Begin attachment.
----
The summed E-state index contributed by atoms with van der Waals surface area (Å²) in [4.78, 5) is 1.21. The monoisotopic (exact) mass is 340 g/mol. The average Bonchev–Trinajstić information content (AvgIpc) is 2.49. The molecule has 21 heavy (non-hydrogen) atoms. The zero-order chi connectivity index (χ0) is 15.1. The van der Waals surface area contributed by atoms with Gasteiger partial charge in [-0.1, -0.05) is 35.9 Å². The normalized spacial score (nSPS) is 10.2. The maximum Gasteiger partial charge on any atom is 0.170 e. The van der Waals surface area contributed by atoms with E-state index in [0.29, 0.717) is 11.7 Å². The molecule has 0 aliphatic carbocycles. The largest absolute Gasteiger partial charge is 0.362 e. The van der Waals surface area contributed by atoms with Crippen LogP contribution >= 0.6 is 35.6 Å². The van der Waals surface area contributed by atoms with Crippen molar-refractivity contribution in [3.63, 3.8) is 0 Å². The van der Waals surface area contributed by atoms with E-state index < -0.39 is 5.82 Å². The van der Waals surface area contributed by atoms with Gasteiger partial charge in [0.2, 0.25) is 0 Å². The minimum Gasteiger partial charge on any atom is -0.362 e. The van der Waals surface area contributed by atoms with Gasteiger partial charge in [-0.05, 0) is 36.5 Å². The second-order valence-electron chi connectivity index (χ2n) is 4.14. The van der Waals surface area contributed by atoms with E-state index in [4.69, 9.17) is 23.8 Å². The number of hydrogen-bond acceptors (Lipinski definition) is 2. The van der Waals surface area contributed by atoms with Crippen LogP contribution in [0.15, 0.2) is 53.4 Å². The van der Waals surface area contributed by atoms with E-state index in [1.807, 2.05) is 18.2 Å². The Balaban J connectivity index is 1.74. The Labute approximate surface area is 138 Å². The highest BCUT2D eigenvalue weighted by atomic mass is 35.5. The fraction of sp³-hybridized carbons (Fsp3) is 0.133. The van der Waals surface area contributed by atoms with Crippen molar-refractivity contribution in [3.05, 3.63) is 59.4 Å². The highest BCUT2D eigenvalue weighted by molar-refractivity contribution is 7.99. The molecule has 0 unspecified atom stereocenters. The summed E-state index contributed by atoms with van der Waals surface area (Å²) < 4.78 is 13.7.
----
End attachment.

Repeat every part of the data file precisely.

The summed E-state index contributed by atoms with van der Waals surface area (Å²) in [4.78, 5) is 1.21. The monoisotopic (exact) mass is 340 g/mol. The average Bonchev–Trinajstić information content (AvgIpc) is 2.49. The molecule has 21 heavy (non-hydrogen) atoms. The zero-order chi connectivity index (χ0) is 15.1. The van der Waals surface area contributed by atoms with Gasteiger partial charge in [-0.1, -0.05) is 35.9 Å². The normalized spacial score (nSPS) is 10.2. The maximum Gasteiger partial charge on any atom is 0.170 e. The van der Waals surface area contributed by atoms with E-state index in [0.29, 0.717) is 11.7 Å². The molecule has 0 aliphatic carbocycles. The largest absolute Gasteiger partial charge is 0.362 e. The van der Waals surface area contributed by atoms with Crippen LogP contribution >= 0.6 is 35.6 Å². The van der Waals surface area contributed by atoms with Crippen molar-refractivity contribution in [3.63, 3.8) is 0 Å². The van der Waals surface area contributed by atoms with E-state index < -0.39 is 5.82 Å². The van der Waals surface area contributed by atoms with Gasteiger partial charge in [0.2, 0.25) is 0 Å². The minimum Gasteiger partial charge on any atom is -0.362 e. The van der Waals surface area contributed by atoms with Gasteiger partial charge in [-0.05, 0) is 36.5 Å². The second-order valence-electron chi connectivity index (χ2n) is 4.14. The van der Waals surface area contributed by atoms with E-state index in [4.69, 9.17) is 23.8 Å². The number of hydrogen-bond acceptors (Lipinski definition) is 2. The van der Waals surface area contributed by atoms with Crippen LogP contribution in [0.15, 0.2) is 53.4 Å². The van der Waals surface area contributed by atoms with E-state index in [1.807, 2.05) is 18.2 Å². The Balaban J connectivity index is 1.74. The Labute approximate surface area is 138 Å². The highest BCUT2D eigenvalue weighted by atomic mass is 35.5. The fraction of sp³-hybridized carbons (Fsp3) is 0.133. The van der Waals surface area contributed by atoms with Crippen molar-refractivity contribution in [3.05, 3.63) is 59.4 Å². The highest BCUT2D eigenvalue weighted by molar-refractivity contribution is 7.99. The molecule has 0 unspecified atom stereocenters. The summed E-state index contributed by atoms with van der Waals surface area (Å²) < 4.78 is 13.7.